• I’m a little unenthused about the monorepo approach without remote execution of build rules and remote cache. If we go with the model that everything required to run msan should be tracked by bazel, Changing from -O2 to -O0 to debug something would cause one to need to recompile libc++ and libressl, which hurts. Apparently remote caching now exists in bazel, but it’s not something we would likely feel good running for community developers, who would be stuck with very long builds.

Looking at the C++ roadmap for bazel, I see some of my concerns on there. I think our strict requirements are to be able to handle linux, Mac, and windows builds well, and be able to sensibly handle the libressl dependency[1]. One would likely be able to hack around most of everything else (e.g. lack of make install equivalent in bazel). As far as I’ve been able to see, CMake can handle our requirements well, today, so I think I’m still leaning towards an eventual rewrite into CMake.

If that ends up being the case, this would leave you with two ways forward:

  • Wrap a CMake build system in bazel. This seems maybe possible with a repository_rule, but I’m also reading a lot of complaints about it, so I have no idea. Better support for this is on the roadmap.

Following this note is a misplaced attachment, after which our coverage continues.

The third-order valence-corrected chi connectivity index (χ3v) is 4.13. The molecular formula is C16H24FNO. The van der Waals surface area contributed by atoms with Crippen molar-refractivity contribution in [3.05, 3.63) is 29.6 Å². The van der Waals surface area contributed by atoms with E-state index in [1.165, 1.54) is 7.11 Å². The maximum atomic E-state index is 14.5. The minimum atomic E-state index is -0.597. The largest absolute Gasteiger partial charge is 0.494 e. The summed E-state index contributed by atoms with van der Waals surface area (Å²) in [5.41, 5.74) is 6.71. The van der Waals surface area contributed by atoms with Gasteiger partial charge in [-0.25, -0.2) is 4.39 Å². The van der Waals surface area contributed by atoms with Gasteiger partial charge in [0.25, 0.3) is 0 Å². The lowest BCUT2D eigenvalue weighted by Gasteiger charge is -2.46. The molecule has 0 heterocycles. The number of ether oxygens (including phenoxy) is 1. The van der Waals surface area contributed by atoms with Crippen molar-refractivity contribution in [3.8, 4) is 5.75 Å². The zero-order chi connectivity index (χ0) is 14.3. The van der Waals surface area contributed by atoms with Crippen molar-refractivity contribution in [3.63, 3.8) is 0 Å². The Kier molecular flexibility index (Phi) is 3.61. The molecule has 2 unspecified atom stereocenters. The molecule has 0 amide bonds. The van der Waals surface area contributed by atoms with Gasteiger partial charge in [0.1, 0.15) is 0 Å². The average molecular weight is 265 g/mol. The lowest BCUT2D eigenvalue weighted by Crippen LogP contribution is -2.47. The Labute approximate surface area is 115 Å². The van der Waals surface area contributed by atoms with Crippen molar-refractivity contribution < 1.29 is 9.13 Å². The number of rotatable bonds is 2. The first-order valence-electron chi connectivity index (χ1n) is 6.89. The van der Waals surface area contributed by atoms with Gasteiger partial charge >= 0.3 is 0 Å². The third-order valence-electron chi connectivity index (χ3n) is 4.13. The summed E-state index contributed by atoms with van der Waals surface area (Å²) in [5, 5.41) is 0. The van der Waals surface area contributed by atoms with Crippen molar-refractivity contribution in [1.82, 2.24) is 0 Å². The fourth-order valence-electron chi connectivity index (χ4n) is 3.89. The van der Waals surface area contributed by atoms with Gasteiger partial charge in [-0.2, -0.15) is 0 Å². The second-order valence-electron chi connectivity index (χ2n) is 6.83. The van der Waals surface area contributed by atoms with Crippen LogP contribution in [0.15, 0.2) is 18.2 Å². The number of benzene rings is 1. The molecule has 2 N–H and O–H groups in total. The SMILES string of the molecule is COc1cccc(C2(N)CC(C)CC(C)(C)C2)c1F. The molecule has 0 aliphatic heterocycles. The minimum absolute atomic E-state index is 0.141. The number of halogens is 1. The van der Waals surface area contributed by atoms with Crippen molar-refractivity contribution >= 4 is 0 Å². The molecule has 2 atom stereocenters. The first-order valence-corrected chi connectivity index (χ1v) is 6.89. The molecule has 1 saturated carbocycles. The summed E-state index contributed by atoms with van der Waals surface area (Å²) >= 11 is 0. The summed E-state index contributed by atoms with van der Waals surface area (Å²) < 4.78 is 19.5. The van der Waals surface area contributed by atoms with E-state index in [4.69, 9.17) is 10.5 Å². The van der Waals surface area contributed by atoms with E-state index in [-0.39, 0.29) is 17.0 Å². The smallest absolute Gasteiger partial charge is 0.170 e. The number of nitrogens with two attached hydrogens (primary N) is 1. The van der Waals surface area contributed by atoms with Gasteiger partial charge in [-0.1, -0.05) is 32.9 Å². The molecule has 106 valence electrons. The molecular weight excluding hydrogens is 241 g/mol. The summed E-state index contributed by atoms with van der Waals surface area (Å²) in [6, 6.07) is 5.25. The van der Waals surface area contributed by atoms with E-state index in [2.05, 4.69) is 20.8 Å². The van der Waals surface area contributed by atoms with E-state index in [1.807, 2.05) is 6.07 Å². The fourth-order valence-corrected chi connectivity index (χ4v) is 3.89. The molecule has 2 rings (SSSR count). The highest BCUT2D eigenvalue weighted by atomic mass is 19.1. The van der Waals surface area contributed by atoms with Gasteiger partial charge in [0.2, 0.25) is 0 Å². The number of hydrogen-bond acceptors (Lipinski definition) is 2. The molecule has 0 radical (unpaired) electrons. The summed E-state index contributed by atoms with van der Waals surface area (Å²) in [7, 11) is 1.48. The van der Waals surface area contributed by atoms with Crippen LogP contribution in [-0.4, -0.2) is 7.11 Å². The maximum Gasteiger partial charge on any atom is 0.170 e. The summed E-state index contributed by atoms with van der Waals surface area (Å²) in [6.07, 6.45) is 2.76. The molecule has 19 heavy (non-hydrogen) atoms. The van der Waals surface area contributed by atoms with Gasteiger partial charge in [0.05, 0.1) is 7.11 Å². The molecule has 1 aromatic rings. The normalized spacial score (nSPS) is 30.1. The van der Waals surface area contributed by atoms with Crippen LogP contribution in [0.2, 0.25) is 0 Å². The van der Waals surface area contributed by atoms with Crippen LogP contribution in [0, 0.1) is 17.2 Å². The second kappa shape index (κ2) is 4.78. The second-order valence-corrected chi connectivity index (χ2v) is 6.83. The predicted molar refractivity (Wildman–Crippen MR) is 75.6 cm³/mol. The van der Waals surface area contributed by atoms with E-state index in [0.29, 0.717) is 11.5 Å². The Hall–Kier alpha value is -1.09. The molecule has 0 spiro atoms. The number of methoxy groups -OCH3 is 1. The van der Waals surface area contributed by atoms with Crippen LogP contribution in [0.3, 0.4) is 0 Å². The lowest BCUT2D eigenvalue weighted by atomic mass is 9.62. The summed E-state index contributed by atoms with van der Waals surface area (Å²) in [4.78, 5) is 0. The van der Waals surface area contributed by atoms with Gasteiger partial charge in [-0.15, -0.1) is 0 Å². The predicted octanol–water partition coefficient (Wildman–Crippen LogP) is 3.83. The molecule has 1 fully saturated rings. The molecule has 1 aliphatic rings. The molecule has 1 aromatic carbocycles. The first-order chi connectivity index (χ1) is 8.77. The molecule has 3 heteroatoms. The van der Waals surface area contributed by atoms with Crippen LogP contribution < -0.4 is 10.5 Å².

• Maintain bazel as a parallel build system. If it means community involvement and participation, I’m not going to stand in the way of having bazel as a secondary build system, and we can talk further about how to most sensibly fit FDB into bazel’s view of the world, but we would require that any upstreamed changes work when built with CMake.

And although I’ve leapt on handling your PR, it’s not like I’m the voice of FDB, so other opinions/commentary are clearly welcome.

[1]: One can argue that we don’t have sane handling of libressl regardless of what we do. Our docker image contains a custom build of it, as we need a static library linked with -fPIC. Maybe that’s better than being in a monorepo, because you’ll only ever compile it once, but maybe not as you’d need a special version of it for asan/msan anyway…


(Robert Escriva) #4

Bazel is admittedly better for large shops and is less good when you need the platform configuration and detection of things like CMake and the autotools.

I think there is room to have Bazel coexist alongside other systems; if the code is kept simple and free from magic (a good thing for a system like fdb anyway), it should be easy for us to keep it up-to-date.


(Alex Miller) #5

This topic came up during a meeting. It was agreed that best effort maintaining bazel should be a low maintenance burden, and as long as we have sufficiently clear documentation describing its level of support, it shouldn’t cause new developer confusion. Thus, no one seemed opposed, so it seems you’re welcome to have bazel support for as long as you have an interest in maintaining it.

I’ll comb through your PR for bazel in more detail once all the header changes have dropped out, and I’ll go put some thought into how FDB fits into bazel’s opinionated view of the world.


(Stewart Henderson) #6

Awesome, I’d love to see a Bazel build for this for consuming projects. Additionally, it would make flow easier for other projects to consume.